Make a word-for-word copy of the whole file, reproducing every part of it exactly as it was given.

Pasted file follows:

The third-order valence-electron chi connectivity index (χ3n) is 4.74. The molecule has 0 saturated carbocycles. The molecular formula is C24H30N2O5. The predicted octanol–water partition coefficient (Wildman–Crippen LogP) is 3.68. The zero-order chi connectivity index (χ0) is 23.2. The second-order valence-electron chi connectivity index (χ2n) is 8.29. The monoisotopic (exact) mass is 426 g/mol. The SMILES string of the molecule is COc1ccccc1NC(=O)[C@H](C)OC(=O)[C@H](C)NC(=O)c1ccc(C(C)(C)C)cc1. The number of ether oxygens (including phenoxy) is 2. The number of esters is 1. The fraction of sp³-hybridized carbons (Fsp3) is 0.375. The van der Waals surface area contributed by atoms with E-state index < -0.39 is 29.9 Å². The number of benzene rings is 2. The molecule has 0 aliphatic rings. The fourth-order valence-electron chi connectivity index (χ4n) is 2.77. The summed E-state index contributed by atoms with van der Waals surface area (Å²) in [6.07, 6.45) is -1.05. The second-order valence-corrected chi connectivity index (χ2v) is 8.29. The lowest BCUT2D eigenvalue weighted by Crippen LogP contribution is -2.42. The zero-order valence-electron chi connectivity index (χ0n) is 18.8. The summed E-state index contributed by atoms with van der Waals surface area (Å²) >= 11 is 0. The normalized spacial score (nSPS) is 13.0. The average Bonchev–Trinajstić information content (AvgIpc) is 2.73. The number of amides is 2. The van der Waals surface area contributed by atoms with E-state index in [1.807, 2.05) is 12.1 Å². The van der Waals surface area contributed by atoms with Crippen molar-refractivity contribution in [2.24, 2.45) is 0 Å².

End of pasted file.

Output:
The third-order valence-electron chi connectivity index (χ3n) is 4.74. The molecule has 0 saturated carbocycles. The molecular formula is C24H30N2O5. The predicted octanol–water partition coefficient (Wildman–Crippen LogP) is 3.68. The zero-order chi connectivity index (χ0) is 23.2. The second-order valence-electron chi connectivity index (χ2n) is 8.29. The monoisotopic (exact) mass is 426 g/mol. The SMILES string of the molecule is COc1ccccc1NC(=O)[C@H](C)OC(=O)[C@H](C)NC(=O)c1ccc(C(C)(C)C)cc1. The number of ether oxygens (including phenoxy) is 2. The number of esters is 1. The fraction of sp³-hybridized carbons (Fsp3) is 0.375. The van der Waals surface area contributed by atoms with E-state index < -0.39 is 29.9 Å². The number of benzene rings is 2. The molecule has 0 aliphatic rings. The fourth-order valence-electron chi connectivity index (χ4n) is 2.77. The summed E-state index contributed by atoms with van der Waals surface area (Å²) in [6.07, 6.45) is -1.05. The second-order valence-corrected chi connectivity index (χ2v) is 8.29. The lowest BCUT2D eigenvalue weighted by Crippen LogP contribution is -2.42. The zero-order valence-electron chi connectivity index (χ0n) is 18.8. The summed E-state index contributed by atoms with van der Waals surface area (Å²) >= 11 is 0. The normalized spacial score (nSPS) is 13.0. The average Bonchev–Trinajstić information content (AvgIpc) is 2.73. The number of amides is 2. The van der Waals surface area contributed by atoms with E-state index in [1.807, 2.05) is 12.1 Å². The van der Waals surface area contributed by atoms with Crippen molar-refractivity contribution in [2.24, 2.45) is 0 Å².